Review by: Anne Bokma
We first meet Navid, a gay Iranian man, when he is hiding in the back of a truck on his way to Turkey. Shaking in fear, he is humming the songs of his childhood in an effort to keep himself sane as he escapes the intolerant regime of his homeland. Iran is one of seven countries in the world where being gay can get you killed.
Navid is on his way to Borderland, a place for those applying for refugee status. Izad Etemadi, the 23-year old writer and performer of this haunting and engrossing piece of theatre, takes on the roles of three characters: Navid, the likeable man-boy who is tired of the self-loathing and craves to be free to express who he is; a self-interested operative who helps Navid but also hurts him; and the lovely Layla, a woman who takes him under her wing.
Etemadi’s seamless transitions into each character—lacing running shoes when he’s Navid, pulling a hoodie over his head to play the operative and donning a head scarf over his hair for Layla–are as smooth as the fine strands of silk in a Persian carpet. Each character is distinctly drawn and emotionally fleshed out. Layla, a kind woman rejected by her family for being unmarriageable, is particularly poignant and so effectively rendered by Etemadi that you almost forget she’s played by a man. And he brings a exquisite tenderness to his Navid, especially as he recounts his passionate but unconsummated love for Amir.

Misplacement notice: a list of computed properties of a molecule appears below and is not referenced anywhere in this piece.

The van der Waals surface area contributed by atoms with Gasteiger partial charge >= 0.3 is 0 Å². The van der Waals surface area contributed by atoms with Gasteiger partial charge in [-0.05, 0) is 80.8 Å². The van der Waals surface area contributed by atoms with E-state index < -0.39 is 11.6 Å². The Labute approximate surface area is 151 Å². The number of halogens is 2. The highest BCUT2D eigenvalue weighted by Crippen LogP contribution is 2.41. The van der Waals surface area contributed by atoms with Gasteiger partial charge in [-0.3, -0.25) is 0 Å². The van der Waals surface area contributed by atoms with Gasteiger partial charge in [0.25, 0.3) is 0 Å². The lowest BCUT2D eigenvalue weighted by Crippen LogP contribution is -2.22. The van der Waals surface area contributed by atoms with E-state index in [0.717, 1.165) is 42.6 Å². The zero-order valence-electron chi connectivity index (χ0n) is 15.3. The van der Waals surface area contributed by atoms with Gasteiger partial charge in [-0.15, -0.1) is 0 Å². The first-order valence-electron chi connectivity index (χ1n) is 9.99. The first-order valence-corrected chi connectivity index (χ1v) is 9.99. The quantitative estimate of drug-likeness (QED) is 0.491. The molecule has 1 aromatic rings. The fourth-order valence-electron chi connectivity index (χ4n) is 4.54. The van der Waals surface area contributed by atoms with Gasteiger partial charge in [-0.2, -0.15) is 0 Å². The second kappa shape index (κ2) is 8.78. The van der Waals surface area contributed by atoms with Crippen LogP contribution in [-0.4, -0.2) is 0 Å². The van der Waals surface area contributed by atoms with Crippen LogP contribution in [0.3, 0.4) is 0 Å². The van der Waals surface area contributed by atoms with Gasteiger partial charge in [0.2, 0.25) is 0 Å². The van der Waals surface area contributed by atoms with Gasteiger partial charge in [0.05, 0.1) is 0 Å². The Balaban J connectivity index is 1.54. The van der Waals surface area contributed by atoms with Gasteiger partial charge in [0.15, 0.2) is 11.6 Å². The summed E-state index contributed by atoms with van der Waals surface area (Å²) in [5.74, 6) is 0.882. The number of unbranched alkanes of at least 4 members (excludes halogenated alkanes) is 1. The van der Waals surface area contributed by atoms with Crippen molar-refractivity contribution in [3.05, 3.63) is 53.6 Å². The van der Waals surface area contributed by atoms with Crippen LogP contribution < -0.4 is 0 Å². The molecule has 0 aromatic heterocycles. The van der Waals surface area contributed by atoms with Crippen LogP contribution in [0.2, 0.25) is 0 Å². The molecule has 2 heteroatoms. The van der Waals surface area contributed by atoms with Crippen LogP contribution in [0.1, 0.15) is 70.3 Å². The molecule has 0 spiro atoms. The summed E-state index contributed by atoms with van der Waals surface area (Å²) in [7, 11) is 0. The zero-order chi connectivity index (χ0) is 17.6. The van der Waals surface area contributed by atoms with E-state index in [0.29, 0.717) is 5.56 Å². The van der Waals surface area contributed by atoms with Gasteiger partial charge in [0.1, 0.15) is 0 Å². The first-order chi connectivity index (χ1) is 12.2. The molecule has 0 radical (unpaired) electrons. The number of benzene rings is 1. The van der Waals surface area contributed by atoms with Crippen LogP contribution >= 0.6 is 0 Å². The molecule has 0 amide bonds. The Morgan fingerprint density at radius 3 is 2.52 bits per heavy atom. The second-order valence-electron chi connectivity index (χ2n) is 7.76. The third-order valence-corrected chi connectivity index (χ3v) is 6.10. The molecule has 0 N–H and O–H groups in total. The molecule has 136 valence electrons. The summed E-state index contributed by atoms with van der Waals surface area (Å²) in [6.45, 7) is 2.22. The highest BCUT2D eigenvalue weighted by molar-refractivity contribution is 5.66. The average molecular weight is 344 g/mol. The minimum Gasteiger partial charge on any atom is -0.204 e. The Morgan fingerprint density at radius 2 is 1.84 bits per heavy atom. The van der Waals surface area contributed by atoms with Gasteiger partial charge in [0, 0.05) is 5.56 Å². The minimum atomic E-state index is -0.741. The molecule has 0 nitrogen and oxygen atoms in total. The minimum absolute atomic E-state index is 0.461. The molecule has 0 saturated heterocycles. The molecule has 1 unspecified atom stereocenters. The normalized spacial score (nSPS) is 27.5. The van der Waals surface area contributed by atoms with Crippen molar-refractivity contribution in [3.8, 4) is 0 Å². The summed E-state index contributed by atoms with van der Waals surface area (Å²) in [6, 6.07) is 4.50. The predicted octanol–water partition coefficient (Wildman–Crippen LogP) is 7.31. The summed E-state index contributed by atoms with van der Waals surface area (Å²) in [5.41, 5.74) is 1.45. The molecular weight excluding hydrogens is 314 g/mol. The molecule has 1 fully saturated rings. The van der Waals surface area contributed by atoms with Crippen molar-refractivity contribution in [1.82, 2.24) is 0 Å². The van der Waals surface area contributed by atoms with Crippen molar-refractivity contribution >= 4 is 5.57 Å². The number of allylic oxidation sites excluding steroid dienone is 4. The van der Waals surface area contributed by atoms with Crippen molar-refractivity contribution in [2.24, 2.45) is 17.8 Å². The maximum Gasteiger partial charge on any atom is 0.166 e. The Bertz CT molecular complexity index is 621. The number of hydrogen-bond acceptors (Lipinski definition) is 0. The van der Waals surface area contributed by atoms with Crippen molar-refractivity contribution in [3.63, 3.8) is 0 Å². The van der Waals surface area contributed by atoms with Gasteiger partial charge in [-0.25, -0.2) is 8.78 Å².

First- time playwright Etemadi, just 23, has a wisdom beyond his years and an insight into this cultural milieu that comes from personal experience. His parents were born in Iran and left more than 25 years ago, before Etamadi was born. But they often remind him of what life might have been like for him if they had stayed. This play is the result of his imaginings—what it would be like to be gay in a country where your God and your parents must reject you and your country would want you killed.
Borderland explores the territory of loneliness and the geography of an aching heart that longs to love without fear. And it’s a stark reminder that if you are gay, being born in the wrong place can mean taking the greatest of risks to flee–and be free.